Tuesday, July 10, 2007

Summer of Love: The Byrds



Today, mwbh begins its "Summer of Love" series, showing clips from pop artists of 1967 or thereabouts, in no particular order.

Our first installment is the "folk-rock" band known as The Byrds. David Crosby (guitarist on the right wearing a cape) went on to the "supergroup" known as Crosby Stills and Nash, and being in and out of jail. James McGuinn (the guy in the granny glasses, which were in vogue at the time, don't ask me why) ended up finding Jesus or something like that, and continues with a respectable solo career. Oh, and at some point, he changed his name to Roger. Notice his signature 12-string Rickenbacker guitar, playing that signature sound which became his... well, signature. Chris Hillman (the quiet guy on the left playing bass, I think) went on to the California country-folk-rock scene of the 1970s, briefly playing with Richie Furay and J D Souther (as the Souther-Hillman-Furay Band).

The song in question, "Turn, Turn, Turn," was penned by Pete Seeger, and was based (with surprising accuracy) on verses from the Book of Ecclesiastes in the Old Testament. This performance aired on the ABC program "Shindig" on October 21, 1965.

There were two shows in the mid-60s that featured pop and rock artists. Sometimes, when my parents weren't feeling as threatened as they usually did, about the effect of such degenerate music on our young and impressionable minds, they'd let us watch them. "Shindig" was one; the other was NBC's "Hulabaloo." Both were in black and white, and so is this.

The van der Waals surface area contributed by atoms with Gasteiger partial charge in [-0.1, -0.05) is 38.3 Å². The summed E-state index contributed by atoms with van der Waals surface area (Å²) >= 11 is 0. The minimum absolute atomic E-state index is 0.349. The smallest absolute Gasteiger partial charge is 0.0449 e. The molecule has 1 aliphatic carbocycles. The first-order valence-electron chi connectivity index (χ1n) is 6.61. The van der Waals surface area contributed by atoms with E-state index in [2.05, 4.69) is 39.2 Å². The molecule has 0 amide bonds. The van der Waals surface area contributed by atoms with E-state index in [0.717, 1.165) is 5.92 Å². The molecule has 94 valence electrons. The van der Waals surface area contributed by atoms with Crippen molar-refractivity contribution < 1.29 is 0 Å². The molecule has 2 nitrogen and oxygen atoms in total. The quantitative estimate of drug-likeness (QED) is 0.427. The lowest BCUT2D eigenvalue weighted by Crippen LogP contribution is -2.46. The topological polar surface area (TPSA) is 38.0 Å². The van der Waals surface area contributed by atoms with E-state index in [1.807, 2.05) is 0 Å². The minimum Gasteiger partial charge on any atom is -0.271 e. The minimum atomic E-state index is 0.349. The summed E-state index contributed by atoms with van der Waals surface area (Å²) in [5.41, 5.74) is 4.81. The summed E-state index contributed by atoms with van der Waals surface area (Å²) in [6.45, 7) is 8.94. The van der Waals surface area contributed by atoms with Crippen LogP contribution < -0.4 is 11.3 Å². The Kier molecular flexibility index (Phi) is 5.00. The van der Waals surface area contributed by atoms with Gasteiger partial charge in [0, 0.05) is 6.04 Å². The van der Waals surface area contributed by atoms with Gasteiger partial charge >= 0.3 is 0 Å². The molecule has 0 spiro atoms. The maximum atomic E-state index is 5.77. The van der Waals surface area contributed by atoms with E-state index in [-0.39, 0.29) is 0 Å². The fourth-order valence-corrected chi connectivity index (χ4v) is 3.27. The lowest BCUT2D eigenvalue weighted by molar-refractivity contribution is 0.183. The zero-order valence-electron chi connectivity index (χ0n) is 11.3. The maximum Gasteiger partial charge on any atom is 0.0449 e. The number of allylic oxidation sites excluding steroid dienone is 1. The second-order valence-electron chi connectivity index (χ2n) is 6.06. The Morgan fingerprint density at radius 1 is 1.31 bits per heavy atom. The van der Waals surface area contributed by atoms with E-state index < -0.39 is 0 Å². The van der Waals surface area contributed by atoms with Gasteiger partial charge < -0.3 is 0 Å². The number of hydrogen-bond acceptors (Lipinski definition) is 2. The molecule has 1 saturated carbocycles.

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4 Comments:

At 7/10/2007 12:10:00 PM, Blogger corrine said...

what about the idle race...jeff lynnes band before elo, they are super awesome.

 
At 7/10/2007 12:22:00 PM, Blogger David L Alexander said...

Corrine:

I can only find one clip on Jeff Lynne, and it's with ELO. This series is focused on bands from the 1960s, specifically those artists which would have been around during the so-called "summer of love" in 1967, or which influenced or were influenced by that phenomenon. In most cases, the clips will be those which were viewed by yours truly when they originally aired.

Yes, I'm that old.

To find out more, check your newsstand for the new 40th Anniversary Edition of Rolling Stone magazine.

 
At 7/11/2007 11:55:00 AM, Blogger corrine said...

they were!!!! in 1967, i'll send you a link.

 
At 7/11/2007 12:04:00 PM, Blogger David L Alexander said...

k

 

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